Not Derek Bauman, a City Council candidate who is serving drinks to voters while guest bartending at bars across the city.

Cincinnati City Council candidate Derek Bauman was a guest bartender at C & D in Northside on Aug. 2.

Or City Council candidate Henry Frondorf, who visited all 52 neighborhoods in the city over a single day, spending roughly 10 minutes at each one. A Facebook video of his July 22 adventure had gotten 7,313 views as of Thursday.

“There are a lot of challenges for these newcomers because their name has never been on the ballot before … in such a crowded field you have to come up with a way to cut through,” said Kevin Tighe, founder of Stratis Campaigns. “But cutting through the noise doesn’t have to be expensive.”

Getting attention is particularly difficult for candidates this year because there are so many of them.

Over the past two decades, the field of candidates running for one of nine City Council seats has ranged from 18 to 31.

But this year it could top 40.

So far, 44 candidates have picked up the necessary paperwork to run for City Council, and 12 candidates have officially made it onto the ballot. The deadline to file is Aug. 24.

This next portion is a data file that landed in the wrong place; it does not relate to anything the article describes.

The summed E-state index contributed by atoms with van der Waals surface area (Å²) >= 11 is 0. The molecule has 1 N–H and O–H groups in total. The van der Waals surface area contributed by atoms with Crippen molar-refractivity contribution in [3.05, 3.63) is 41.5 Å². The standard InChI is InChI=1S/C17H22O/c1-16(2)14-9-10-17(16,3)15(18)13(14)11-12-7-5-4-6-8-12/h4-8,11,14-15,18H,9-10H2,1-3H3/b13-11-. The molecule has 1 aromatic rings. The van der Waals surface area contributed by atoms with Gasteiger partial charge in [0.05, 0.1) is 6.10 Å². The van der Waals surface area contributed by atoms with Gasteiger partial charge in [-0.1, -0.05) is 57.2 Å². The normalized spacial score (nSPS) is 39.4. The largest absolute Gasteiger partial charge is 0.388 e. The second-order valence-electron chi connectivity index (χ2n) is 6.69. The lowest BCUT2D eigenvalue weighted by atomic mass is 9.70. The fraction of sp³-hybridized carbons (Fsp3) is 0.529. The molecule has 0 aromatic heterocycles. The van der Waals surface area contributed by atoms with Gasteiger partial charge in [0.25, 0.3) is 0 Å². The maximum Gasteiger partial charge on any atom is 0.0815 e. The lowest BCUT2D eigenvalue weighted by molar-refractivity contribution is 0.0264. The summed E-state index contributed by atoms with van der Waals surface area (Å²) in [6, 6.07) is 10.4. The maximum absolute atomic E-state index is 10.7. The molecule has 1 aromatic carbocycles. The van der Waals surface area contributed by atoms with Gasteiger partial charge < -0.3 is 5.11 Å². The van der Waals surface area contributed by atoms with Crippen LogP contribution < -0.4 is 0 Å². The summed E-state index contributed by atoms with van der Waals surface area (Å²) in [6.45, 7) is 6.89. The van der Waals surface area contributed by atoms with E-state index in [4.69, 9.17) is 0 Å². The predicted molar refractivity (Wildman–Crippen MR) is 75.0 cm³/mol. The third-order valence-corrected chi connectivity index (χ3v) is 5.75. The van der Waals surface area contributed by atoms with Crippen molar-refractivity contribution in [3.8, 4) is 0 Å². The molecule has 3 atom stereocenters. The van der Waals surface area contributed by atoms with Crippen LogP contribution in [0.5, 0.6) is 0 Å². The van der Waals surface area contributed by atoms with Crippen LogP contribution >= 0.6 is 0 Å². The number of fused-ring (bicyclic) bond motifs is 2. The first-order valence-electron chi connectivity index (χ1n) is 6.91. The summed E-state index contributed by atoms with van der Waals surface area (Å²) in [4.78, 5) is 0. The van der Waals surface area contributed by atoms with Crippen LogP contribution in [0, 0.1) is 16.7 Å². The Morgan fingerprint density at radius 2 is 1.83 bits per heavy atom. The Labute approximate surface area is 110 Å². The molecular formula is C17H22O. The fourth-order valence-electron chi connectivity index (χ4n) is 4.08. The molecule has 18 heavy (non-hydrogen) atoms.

“The chaos of the race invites people to think ‘Why not me?’” Niven said.

Cincinnati City Council candidate Tamie Sullivan meeting voters at the Cincinnati Pride Parade on June 24.

Because the field is so crowded it actually attracts even more political newcomers. If a candidate doesn’t win a City Council seat, they won’t feel embarrassed because they’ll have plenty of losing company, Niven said.

But newcomers don’t have the same name recognition, or the money, as the six City Council incumbents who are running for re-election, or even some of the better-known candidates who have run for City Council in the past.

“I was told I needed to raise $150,000 to have a chance. That’s tough to do. I have four kids at home,” said Frondorf, a construction industry manager who is making a first run for office.

Instead, Frondorf is relying on creativity and hard work to win votes.